Disaster Planning for Smaller Archives, Libraries and Museums

Not quite bolting the stable door, but, since this year's incident, it was realised that we needed an updated disaster plan.

So, when this workshop was advertised, it came at just the right time, especially as the new museum accreditation scheme will demand that we have a disaster plan in place.

The meeting was held in the Conference Centre of The British Library.

What a diverse and interesting group, some from museums of which I certainly wasn't aware, such as The Society of Apothecaries, The Foundling Museum, Museum of the Order of St. John.

The opening remark, as in so many areas of life now, was since 9/11. This meant that terrorist action must be part of the plan, more so if the collection contained artifacts of muslim origin.

I have to say it had a rather Monty Python feeling sitting amongst a group of representatives of mainly small local museums and talking about terrorist attacks and discussing the Blue Shield. In case you hadn't heard of it the Blue Shield is the cultural equivalent of the Red Cross. Its remit is to work to protect cultural heritage from armed conflict, natural and man made disasters. Its protocol also makes cultural offences a war crime, but includes rules as to when a heritage site can become a legitimate military target!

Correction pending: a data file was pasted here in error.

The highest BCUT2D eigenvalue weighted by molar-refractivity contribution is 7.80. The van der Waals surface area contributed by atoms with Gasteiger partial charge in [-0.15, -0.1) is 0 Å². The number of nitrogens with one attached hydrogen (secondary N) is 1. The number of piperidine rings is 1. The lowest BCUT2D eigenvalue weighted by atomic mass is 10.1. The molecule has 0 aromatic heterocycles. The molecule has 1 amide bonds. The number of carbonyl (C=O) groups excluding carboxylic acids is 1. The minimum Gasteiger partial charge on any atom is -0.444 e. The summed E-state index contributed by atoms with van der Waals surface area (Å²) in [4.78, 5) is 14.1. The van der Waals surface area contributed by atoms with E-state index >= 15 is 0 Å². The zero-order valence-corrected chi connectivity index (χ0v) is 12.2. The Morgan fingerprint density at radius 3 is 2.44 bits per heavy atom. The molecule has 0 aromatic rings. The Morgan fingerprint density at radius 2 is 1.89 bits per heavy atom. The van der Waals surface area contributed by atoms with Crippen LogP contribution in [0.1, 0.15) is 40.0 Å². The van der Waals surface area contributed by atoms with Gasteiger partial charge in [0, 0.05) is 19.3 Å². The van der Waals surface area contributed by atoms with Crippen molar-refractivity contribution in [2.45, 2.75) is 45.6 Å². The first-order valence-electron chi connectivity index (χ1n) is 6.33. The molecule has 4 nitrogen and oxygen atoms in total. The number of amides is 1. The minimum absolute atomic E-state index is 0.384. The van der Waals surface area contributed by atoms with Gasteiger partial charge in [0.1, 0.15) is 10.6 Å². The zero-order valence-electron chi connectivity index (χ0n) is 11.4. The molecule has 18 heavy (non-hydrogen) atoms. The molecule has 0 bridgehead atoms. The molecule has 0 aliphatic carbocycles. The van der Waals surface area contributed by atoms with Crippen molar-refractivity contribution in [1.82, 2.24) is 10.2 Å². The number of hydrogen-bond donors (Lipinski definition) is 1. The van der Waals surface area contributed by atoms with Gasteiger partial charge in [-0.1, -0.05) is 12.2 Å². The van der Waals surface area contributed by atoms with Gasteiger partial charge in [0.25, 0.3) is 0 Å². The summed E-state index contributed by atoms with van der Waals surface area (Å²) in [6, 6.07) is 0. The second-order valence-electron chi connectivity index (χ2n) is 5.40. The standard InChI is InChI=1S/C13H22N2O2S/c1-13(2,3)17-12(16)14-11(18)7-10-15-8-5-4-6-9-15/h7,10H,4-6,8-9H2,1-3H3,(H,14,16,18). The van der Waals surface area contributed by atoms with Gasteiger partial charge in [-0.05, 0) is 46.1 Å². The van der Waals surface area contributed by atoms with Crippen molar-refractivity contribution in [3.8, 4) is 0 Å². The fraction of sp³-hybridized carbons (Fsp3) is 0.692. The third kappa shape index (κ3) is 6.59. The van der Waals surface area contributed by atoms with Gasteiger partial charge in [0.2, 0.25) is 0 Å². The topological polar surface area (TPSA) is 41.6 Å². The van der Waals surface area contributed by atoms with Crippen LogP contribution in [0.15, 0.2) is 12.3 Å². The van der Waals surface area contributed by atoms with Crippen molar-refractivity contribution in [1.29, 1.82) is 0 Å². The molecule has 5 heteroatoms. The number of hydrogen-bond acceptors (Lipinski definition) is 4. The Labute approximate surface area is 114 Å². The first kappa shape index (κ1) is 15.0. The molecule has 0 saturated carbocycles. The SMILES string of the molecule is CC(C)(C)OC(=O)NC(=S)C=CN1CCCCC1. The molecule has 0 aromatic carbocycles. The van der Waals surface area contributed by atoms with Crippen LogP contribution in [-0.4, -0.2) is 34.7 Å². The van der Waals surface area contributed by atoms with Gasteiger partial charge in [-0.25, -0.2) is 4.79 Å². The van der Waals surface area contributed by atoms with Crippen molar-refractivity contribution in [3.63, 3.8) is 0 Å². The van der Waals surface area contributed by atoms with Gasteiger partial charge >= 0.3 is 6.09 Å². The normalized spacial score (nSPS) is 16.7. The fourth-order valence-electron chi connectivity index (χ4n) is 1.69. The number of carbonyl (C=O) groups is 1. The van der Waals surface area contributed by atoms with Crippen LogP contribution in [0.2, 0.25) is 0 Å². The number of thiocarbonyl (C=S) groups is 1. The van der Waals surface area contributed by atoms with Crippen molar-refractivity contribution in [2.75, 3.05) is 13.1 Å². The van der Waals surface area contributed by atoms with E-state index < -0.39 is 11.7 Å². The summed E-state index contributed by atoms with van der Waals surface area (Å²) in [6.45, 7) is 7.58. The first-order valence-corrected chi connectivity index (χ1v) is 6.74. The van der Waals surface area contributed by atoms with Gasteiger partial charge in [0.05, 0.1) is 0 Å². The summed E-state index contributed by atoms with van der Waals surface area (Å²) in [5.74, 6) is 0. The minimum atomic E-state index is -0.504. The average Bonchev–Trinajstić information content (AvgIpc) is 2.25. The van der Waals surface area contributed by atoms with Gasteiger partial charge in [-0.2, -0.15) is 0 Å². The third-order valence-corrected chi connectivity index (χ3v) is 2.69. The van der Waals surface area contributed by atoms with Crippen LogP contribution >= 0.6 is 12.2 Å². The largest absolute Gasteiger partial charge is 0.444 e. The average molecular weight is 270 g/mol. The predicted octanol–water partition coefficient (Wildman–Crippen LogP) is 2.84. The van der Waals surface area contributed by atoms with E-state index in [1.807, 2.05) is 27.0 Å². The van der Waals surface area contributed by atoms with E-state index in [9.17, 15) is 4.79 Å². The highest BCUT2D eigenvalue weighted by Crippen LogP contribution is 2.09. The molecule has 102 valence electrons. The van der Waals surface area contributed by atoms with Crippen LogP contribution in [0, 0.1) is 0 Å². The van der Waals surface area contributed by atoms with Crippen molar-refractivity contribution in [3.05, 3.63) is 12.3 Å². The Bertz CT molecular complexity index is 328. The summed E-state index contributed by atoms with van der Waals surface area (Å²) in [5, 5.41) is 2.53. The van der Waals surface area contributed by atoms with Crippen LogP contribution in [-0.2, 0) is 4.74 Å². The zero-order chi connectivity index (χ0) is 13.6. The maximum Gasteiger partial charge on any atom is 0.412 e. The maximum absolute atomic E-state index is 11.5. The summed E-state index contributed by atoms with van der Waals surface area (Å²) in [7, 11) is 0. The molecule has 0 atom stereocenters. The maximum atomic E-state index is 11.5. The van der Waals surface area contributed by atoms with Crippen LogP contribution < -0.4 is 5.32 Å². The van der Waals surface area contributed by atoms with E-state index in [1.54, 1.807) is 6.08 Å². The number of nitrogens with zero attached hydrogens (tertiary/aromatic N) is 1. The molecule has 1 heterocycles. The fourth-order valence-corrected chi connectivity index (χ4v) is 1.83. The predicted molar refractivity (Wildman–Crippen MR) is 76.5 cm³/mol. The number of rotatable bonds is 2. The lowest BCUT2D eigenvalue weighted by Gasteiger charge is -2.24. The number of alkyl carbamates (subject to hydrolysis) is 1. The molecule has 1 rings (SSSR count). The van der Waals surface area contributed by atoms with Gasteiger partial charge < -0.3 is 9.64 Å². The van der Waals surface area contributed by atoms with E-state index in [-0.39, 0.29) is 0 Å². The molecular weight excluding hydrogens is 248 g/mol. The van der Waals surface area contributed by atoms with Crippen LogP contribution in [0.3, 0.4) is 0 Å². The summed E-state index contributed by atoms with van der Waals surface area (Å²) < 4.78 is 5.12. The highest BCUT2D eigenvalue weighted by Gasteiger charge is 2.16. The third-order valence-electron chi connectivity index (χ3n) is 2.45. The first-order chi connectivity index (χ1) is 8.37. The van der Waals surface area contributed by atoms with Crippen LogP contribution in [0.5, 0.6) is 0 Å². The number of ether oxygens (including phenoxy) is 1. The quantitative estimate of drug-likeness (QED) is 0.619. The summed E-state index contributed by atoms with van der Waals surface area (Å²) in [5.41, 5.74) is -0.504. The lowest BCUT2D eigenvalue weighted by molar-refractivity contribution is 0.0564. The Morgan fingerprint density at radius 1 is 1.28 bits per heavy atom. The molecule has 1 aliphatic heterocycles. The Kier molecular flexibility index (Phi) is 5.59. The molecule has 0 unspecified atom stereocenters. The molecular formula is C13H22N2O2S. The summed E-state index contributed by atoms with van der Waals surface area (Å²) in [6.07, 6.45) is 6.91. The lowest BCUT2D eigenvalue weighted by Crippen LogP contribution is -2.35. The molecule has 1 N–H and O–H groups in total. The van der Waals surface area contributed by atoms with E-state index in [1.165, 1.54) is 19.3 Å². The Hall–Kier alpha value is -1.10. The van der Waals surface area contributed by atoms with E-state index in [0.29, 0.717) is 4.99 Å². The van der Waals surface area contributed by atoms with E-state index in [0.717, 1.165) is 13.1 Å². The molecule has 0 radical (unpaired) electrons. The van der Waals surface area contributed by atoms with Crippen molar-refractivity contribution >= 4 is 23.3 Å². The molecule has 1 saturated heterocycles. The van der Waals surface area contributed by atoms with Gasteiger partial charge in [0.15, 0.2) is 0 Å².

After this introduction the workshop returned to the area most of us think of as the disasters we would encounter, flood and fire.

The workshop was well organised and proved a useful and comprehensive guide to how to set up a plan.

As part of the workshop we carried out an exercise on dealing with a flood in a small local museum, a bit of déjà vu there.

The next stage is to set up our own, new, disaster plan.

Meg Thomas,

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